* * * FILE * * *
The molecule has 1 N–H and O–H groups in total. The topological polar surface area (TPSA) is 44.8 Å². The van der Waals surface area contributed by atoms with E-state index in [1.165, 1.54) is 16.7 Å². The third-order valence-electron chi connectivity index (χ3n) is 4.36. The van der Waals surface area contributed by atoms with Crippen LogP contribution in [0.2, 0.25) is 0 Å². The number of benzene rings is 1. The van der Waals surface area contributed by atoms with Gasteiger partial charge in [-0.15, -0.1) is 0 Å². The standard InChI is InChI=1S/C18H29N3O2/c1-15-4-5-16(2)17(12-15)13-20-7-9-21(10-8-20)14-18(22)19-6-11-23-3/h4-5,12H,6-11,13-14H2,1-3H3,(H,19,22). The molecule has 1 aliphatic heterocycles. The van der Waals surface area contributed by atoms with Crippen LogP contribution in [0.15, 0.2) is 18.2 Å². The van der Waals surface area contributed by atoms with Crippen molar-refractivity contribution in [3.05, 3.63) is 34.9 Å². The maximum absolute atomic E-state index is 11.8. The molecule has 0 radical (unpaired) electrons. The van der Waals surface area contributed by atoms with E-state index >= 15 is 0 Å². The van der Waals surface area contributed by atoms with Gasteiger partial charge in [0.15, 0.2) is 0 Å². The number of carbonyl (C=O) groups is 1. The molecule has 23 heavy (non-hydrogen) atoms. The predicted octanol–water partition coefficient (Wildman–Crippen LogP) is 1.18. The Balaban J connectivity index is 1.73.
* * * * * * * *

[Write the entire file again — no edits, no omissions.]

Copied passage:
The molecule has 1 N–H and O–H groups in total. The topological polar surface area (TPSA) is 44.8 Å². The van der Waals surface area contributed by atoms with E-state index in [1.165, 1.54) is 16.7 Å². The third-order valence-electron chi connectivity index (χ3n) is 4.36. The van der Waals surface area contributed by atoms with Crippen LogP contribution in [0.2, 0.25) is 0 Å². The number of benzene rings is 1. The van der Waals surface area contributed by atoms with Gasteiger partial charge in [-0.15, -0.1) is 0 Å². The standard InChI is InChI=1S/C18H29N3O2/c1-15-4-5-16(2)17(12-15)13-20-7-9-21(10-8-20)14-18(22)19-6-11-23-3/h4-5,12H,6-11,13-14H2,1-3H3,(H,19,22). The molecule has 1 aliphatic heterocycles. The van der Waals surface area contributed by atoms with Crippen LogP contribution in [0.15, 0.2) is 18.2 Å². The van der Waals surface area contributed by atoms with Crippen molar-refractivity contribution in [3.05, 3.63) is 34.9 Å². The maximum absolute atomic E-state index is 11.8. The molecule has 0 radical (unpaired) electrons. The van der Waals surface area contributed by atoms with E-state index >= 15 is 0 Å². The van der Waals surface area contributed by atoms with Gasteiger partial charge in [0.15, 0.2) is 0 Å². The number of carbonyl (C=O) groups is 1. The molecule has 23 heavy (non-hydrogen) atoms. The predicted octanol–water partition coefficient (Wildman–Crippen LogP) is 1.18. The Balaban J connectivity index is 1.73.